As the publisher of a national magazine I routinely receive letters from prisoners. Most of them just want free reading material because they are bored. Some are genuinely interested in the topics we cover and have ideas of their own that they want to share. A few feel overwhelmed by the intrusion of religion into prison life, particularly Christianity and Islam—to which their fellow inmates either feel a proselytizing zeal or to which they fake devotion in an attempt to convince parole-boards that by finding God they should be released early. A few have written me lengthy and detailed letters (handwritten in tiny print) about their crimes and to what extent they feel responsible for them. Two come to mind as especially salient for this exploration of free will and moral culpability.
In the late 1990s a man on death row for the rape and murder of a woman wrote to suggest to me that we publish an article in Skeptic against the death penalty. He thought that he should be spared execution because he had a sense that there was something seriously wrong with his brain. He told me that he was constantly flooded with thoughts of raping and killing women. So strong were these urges that even when he was being transported to jail after his death penalty sentencing, chained and locked down to his seat in a van with armed guards at the ready nearby, when they passed a woman walking on the sidewalk the only thing he could think about was what it would take for him to slip the chains and locks, overpower the armed guards, escape from the van, and get to that woman. Even though he was against the death penalty, he added that he should never be released from prison because there was no question in his mind that he would do it again. I don’t know if a brain scan was ever conducted on this man to identify any obvious neural pathologies, but from my reading of his account it seems certain that his capacity to control these obsessive, psychotic urges was so severely limited that he could not reasonably be compared to the average person, who has both sufficient self-restraint and an utter lack of such murderous impulses.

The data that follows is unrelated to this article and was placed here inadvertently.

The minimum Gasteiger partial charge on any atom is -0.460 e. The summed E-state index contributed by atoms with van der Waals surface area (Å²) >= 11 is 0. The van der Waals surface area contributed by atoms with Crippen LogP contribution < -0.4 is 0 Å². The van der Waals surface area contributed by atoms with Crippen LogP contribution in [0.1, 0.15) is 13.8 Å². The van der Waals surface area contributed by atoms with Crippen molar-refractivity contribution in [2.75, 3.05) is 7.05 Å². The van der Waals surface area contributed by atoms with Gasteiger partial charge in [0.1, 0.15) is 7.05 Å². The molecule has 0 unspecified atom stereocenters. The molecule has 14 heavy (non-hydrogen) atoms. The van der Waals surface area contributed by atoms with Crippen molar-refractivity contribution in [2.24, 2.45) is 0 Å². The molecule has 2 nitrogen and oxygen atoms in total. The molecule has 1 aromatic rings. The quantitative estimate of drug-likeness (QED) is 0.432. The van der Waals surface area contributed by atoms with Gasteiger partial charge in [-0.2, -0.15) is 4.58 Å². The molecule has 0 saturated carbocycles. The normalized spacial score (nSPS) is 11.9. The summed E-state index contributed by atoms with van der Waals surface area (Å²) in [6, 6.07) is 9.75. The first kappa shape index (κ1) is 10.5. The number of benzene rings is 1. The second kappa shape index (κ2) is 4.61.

In 2012 a man sentenced for pedophilia wrote to try to convince me to edit a special issue of Skeptic about how pedophiles—who he claimed are born that way—are vilified and misunderstood. This man, now in his 30s, narrated a lengthy history of his childhood in which he was attracted to boys (not girls) his age, and that as he grew up the window of his sexual interests remained locked in at boys aged 8-10, almost as if there was a critical window for sexual attraction that was imprinted on his brain. As an adult he was still only attracted to boys in that age range, and had urges, he said, that he satisfied through certain Internet sites. He was vague about the extent to which he also fulfilled these needs through actual sexual encounters with young boys, but when he asked me to recall the most loving and intimate feelings I had ever experienced with a woman, and then compared these emotions to the most deeply sexual and loving feelings that he had experienced for young boys, told me all I needed to know. This man’s deeper point, however, was that there was nothing obviously wrong with him. He had no brain tumor or any other neural anomalies or pathologies that could be detected. He was raised by two loving parents in a white middle-class suburban home, and he attended safe and functional schools. He simply could not understand why these feelings that came so naturally to him should be condemned as abnormal and unnatural—indeed, criminal—by society.